PHOENIX — As Major League Baseball players and owners figure out if they can reach any kind of agreement for baseball to happen this year at all, the financial impact is reverberating throughout the sport.
Friday, the Diamondbacks furloughed or laid off more than 100 employees, north of 25% of their entire staff, while remaining employees will take a pay cut. The business side, rather than baseball operations, was hit the hardest.
“We care deeply about our employees which makes these decisions even more difficult. We have tried to minimize the impact as much as possible but these are truly unprecedented economic times and we recognize that this is affecting everyone in our organization and community," owner Ken Kendrick and team president Derrick Hall said in a statement. "We continue to hope and believe that we will play baseball in 2020, but it has become clear that this will be without fans, that the financial losses will be very significant and will undoubtedly carry into next season. Unfortunately, these changes were necessary in order to be in a position to recover when we are able to return to normal operations.”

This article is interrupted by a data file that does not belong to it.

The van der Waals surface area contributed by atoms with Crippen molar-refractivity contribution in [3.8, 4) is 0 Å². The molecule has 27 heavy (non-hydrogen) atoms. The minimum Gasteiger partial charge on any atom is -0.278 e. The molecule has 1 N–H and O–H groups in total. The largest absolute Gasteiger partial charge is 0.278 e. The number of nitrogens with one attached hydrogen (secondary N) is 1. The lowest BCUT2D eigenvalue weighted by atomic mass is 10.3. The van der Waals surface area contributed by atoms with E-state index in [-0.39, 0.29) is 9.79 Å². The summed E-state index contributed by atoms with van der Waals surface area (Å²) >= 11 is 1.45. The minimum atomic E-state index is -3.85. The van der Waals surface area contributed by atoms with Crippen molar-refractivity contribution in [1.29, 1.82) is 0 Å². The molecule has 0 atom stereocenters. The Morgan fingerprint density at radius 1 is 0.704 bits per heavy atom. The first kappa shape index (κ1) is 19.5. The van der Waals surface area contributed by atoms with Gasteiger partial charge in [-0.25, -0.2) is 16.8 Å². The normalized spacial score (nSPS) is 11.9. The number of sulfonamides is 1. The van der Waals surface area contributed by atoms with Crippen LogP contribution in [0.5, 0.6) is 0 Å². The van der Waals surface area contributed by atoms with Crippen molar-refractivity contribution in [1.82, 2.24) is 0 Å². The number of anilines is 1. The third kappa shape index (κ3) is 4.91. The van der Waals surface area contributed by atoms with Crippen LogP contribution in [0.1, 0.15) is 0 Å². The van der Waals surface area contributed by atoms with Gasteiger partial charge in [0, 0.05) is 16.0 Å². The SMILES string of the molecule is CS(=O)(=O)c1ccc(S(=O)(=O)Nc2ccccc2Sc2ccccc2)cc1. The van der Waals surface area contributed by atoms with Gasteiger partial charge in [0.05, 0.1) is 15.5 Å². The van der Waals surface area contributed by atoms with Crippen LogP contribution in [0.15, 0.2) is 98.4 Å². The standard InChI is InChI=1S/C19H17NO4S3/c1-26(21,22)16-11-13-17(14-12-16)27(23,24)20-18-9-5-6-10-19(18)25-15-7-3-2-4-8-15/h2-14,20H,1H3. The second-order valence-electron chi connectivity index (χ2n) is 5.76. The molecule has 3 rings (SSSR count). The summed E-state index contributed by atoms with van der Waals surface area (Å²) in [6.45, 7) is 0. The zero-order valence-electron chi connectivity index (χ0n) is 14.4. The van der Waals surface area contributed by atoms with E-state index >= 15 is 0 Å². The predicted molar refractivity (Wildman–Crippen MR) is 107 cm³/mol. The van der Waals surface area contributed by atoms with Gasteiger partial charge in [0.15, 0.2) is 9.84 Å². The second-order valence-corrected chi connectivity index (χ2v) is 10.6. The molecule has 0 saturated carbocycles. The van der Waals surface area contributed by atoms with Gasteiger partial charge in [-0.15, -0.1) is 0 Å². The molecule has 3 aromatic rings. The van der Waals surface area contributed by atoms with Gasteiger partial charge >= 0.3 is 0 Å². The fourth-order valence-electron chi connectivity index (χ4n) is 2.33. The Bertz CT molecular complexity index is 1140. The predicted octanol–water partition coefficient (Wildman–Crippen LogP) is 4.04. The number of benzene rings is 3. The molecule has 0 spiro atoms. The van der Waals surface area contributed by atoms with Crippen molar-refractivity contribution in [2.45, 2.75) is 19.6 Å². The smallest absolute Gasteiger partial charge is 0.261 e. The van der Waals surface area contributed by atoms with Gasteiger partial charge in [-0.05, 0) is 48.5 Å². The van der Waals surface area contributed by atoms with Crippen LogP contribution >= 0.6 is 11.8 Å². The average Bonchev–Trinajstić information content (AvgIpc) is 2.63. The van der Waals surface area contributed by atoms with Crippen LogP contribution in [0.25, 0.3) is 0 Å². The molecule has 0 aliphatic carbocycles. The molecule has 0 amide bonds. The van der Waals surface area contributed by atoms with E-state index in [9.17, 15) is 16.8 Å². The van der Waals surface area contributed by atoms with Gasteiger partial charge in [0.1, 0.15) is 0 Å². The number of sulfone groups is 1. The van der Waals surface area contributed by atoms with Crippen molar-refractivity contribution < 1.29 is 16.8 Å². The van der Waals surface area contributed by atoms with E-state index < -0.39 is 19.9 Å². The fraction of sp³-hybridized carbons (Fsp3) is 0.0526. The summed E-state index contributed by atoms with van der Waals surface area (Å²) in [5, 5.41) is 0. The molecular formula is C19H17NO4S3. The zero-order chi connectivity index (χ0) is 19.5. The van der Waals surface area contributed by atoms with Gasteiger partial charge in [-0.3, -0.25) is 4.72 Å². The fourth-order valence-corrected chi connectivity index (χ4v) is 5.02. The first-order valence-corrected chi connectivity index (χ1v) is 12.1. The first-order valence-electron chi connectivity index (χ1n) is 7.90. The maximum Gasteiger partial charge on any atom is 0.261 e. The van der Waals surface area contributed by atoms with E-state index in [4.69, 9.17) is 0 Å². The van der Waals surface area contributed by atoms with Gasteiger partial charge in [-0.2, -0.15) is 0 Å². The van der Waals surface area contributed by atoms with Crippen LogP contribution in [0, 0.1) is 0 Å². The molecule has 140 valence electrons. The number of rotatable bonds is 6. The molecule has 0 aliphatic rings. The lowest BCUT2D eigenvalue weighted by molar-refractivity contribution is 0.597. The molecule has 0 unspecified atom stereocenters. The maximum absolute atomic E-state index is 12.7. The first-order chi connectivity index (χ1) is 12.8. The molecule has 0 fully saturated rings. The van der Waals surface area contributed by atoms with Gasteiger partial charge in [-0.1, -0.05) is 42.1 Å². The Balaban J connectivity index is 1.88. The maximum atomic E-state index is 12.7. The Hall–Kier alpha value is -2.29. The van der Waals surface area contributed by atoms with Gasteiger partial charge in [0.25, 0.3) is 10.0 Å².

According to Forbes, the Diamondbacks are the 20th most valuable team in MLB at $1.29 billion. Several low budget teams have already put employees on furlough, while the Oakland A's were the first team to say it would no longer pay minor league players after May 31. The D-backs have said they will pay minor leaguers through June, but they have also cut more far more players than any team recently.
The Minnesota Twins will not cut any of its minor league players, while the Kansas City Royals, the 2nd-least valuable franchise, has said it won't lay off or furlough any employees.